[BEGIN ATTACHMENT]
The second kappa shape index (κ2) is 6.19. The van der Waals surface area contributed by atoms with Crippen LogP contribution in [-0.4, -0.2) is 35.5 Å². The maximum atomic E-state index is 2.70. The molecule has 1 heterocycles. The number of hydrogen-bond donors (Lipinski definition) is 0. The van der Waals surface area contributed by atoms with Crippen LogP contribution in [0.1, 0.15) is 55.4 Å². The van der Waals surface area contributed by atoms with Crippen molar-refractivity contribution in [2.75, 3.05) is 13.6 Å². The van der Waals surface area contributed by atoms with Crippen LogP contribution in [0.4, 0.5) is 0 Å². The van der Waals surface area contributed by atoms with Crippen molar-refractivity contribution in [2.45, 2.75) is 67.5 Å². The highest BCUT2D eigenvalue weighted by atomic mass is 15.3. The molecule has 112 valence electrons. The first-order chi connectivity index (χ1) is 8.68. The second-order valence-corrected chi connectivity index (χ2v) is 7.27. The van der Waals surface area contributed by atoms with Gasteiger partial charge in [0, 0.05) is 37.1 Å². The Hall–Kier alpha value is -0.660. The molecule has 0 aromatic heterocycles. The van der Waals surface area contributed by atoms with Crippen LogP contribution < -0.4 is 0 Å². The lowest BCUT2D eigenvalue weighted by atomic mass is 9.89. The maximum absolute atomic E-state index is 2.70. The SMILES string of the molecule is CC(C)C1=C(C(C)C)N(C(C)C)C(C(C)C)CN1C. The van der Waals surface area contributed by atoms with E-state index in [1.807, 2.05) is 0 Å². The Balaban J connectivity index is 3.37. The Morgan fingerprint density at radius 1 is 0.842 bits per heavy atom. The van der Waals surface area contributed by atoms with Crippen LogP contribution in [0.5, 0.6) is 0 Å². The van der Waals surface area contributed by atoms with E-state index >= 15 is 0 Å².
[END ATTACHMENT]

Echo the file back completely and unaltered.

The second kappa shape index (κ2) is 6.19. The van der Waals surface area contributed by atoms with Crippen LogP contribution in [-0.4, -0.2) is 35.5 Å². The maximum atomic E-state index is 2.70. The molecule has 1 heterocycles. The number of hydrogen-bond donors (Lipinski definition) is 0. The van der Waals surface area contributed by atoms with Crippen LogP contribution in [0.1, 0.15) is 55.4 Å². The van der Waals surface area contributed by atoms with Crippen molar-refractivity contribution in [2.75, 3.05) is 13.6 Å². The van der Waals surface area contributed by atoms with Crippen LogP contribution in [0.4, 0.5) is 0 Å². The van der Waals surface area contributed by atoms with Crippen molar-refractivity contribution in [2.45, 2.75) is 67.5 Å². The highest BCUT2D eigenvalue weighted by atomic mass is 15.3. The molecule has 112 valence electrons. The first-order chi connectivity index (χ1) is 8.68. The second-order valence-corrected chi connectivity index (χ2v) is 7.27. The van der Waals surface area contributed by atoms with Gasteiger partial charge in [0, 0.05) is 37.1 Å². The Hall–Kier alpha value is -0.660. The molecule has 0 aromatic heterocycles. The van der Waals surface area contributed by atoms with Crippen LogP contribution < -0.4 is 0 Å². The lowest BCUT2D eigenvalue weighted by atomic mass is 9.89. The maximum absolute atomic E-state index is 2.70. The SMILES string of the molecule is CC(C)C1=C(C(C)C)N(C(C)C)C(C(C)C)CN1C. The van der Waals surface area contributed by atoms with E-state index in [1.807, 2.05) is 0 Å². The Balaban J connectivity index is 3.37. The Morgan fingerprint density at radius 1 is 0.842 bits per heavy atom. The van der Waals surface area contributed by atoms with Crippen LogP contribution in [0.5, 0.6) is 0 Å². The van der Waals surface area contributed by atoms with E-state index >= 15 is 0 Å².